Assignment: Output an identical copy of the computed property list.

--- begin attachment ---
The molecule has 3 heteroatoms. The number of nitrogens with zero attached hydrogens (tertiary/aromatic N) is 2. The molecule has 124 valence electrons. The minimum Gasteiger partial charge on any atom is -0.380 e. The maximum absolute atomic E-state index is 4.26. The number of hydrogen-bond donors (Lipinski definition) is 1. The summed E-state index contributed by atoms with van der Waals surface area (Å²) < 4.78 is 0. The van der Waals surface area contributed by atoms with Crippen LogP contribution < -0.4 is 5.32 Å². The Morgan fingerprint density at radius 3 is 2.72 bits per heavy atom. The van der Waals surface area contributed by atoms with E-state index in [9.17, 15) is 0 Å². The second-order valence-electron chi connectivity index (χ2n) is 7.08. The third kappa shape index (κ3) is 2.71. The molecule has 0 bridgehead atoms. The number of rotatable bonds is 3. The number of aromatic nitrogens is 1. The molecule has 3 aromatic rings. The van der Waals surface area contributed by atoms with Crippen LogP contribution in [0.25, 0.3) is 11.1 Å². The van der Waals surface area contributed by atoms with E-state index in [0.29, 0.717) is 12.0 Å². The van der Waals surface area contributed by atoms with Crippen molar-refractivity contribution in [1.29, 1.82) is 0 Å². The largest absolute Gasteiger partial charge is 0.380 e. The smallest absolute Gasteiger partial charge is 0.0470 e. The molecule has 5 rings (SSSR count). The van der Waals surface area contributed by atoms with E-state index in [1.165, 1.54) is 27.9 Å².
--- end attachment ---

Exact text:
The molecule has 3 heteroatoms. The number of nitrogens with zero attached hydrogens (tertiary/aromatic N) is 2. The molecule has 124 valence electrons. The minimum Gasteiger partial charge on any atom is -0.380 e. The maximum absolute atomic E-state index is 4.26. The number of hydrogen-bond donors (Lipinski definition) is 1. The summed E-state index contributed by atoms with van der Waals surface area (Å²) < 4.78 is 0. The van der Waals surface area contributed by atoms with Crippen LogP contribution < -0.4 is 5.32 Å². The Morgan fingerprint density at radius 3 is 2.72 bits per heavy atom. The van der Waals surface area contributed by atoms with E-state index in [9.17, 15) is 0 Å². The second-order valence-electron chi connectivity index (χ2n) is 7.08. The third kappa shape index (κ3) is 2.71. The molecule has 0 bridgehead atoms. The number of rotatable bonds is 3. The number of aromatic nitrogens is 1. The molecule has 3 aromatic rings. The van der Waals surface area contributed by atoms with Crippen LogP contribution in [0.25, 0.3) is 11.1 Å². The van der Waals surface area contributed by atoms with E-state index in [0.29, 0.717) is 12.0 Å². The van der Waals surface area contributed by atoms with Crippen molar-refractivity contribution in [1.29, 1.82) is 0 Å². The largest absolute Gasteiger partial charge is 0.380 e. The smallest absolute Gasteiger partial charge is 0.0470 e. The molecule has 5 rings (SSSR count). The van der Waals surface area contributed by atoms with E-state index in [1.165, 1.54) is 27.9 Å².